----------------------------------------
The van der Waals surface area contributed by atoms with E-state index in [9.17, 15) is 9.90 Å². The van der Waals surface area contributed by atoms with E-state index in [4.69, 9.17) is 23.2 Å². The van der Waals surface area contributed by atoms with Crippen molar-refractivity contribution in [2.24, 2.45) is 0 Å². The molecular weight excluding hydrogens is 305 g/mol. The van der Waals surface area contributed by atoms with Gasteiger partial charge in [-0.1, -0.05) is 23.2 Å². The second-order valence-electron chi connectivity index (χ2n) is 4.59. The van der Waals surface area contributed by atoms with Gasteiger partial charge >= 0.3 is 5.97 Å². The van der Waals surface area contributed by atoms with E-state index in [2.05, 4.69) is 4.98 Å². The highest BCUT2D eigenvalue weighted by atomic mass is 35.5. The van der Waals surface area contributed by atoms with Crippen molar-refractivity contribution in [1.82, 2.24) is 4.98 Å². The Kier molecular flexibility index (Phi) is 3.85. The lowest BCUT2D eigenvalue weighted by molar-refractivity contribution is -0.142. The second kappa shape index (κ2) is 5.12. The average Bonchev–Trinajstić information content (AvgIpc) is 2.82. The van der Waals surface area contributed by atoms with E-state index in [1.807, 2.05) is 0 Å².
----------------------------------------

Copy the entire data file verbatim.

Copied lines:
The van der Waals surface area contributed by atoms with E-state index in [9.17, 15) is 9.90 Å². The van der Waals surface area contributed by atoms with E-state index in [4.69, 9.17) is 23.2 Å². The van der Waals surface area contributed by atoms with Crippen molar-refractivity contribution in [2.24, 2.45) is 0 Å². The molecular weight excluding hydrogens is 305 g/mol. The van der Waals surface area contributed by atoms with Gasteiger partial charge in [-0.1, -0.05) is 23.2 Å². The second-order valence-electron chi connectivity index (χ2n) is 4.59. The van der Waals surface area contributed by atoms with Gasteiger partial charge >= 0.3 is 5.97 Å². The van der Waals surface area contributed by atoms with E-state index in [2.05, 4.69) is 4.98 Å². The highest BCUT2D eigenvalue weighted by atomic mass is 35.5. The van der Waals surface area contributed by atoms with Crippen molar-refractivity contribution in [1.82, 2.24) is 4.98 Å². The Kier molecular flexibility index (Phi) is 3.85. The lowest BCUT2D eigenvalue weighted by molar-refractivity contribution is -0.142. The second kappa shape index (κ2) is 5.12. The average Bonchev–Trinajstić information content (AvgIpc) is 2.82. The van der Waals surface area contributed by atoms with E-state index in [1.807, 2.05) is 0 Å².